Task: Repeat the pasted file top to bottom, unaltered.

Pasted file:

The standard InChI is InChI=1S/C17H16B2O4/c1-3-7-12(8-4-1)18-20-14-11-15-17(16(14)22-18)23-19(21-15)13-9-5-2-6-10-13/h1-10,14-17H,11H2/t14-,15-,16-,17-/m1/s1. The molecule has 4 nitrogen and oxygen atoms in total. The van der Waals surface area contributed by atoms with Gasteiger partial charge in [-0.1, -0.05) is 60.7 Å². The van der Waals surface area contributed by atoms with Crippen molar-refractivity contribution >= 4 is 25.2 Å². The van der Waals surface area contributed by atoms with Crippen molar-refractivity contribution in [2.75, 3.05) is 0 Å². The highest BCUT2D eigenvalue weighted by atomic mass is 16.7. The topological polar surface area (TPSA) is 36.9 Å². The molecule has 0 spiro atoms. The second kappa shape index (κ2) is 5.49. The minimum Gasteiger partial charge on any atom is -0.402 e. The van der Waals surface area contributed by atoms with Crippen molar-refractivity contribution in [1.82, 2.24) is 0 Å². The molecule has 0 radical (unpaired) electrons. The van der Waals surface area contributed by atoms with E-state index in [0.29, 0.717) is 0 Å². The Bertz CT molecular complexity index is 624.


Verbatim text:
The standard InChI is InChI=1S/C17H16B2O4/c1-3-7-12(8-4-1)18-20-14-11-15-17(16(14)22-18)23-19(21-15)13-9-5-2-6-10-13/h1-10,14-17H,11H2/t14-,15-,16-,17-/m1/s1. The molecule has 4 nitrogen and oxygen atoms in total. The van der Waals surface area contributed by atoms with Gasteiger partial charge in [-0.1, -0.05) is 60.7 Å². The van der Waals surface area contributed by atoms with Crippen molar-refractivity contribution >= 4 is 25.2 Å². The van der Waals surface area contributed by atoms with Crippen molar-refractivity contribution in [2.75, 3.05) is 0 Å². The highest BCUT2D eigenvalue weighted by atomic mass is 16.7. The topological polar surface area (TPSA) is 36.9 Å². The molecule has 0 spiro atoms. The second kappa shape index (κ2) is 5.49. The minimum Gasteiger partial charge on any atom is -0.402 e. The van der Waals surface area contributed by atoms with Crippen molar-refractivity contribution in [1.82, 2.24) is 0 Å². The molecule has 0 radical (unpaired) electrons. The van der Waals surface area contributed by atoms with E-state index in [0.29, 0.717) is 0 Å². The Bertz CT molecular complexity index is 624.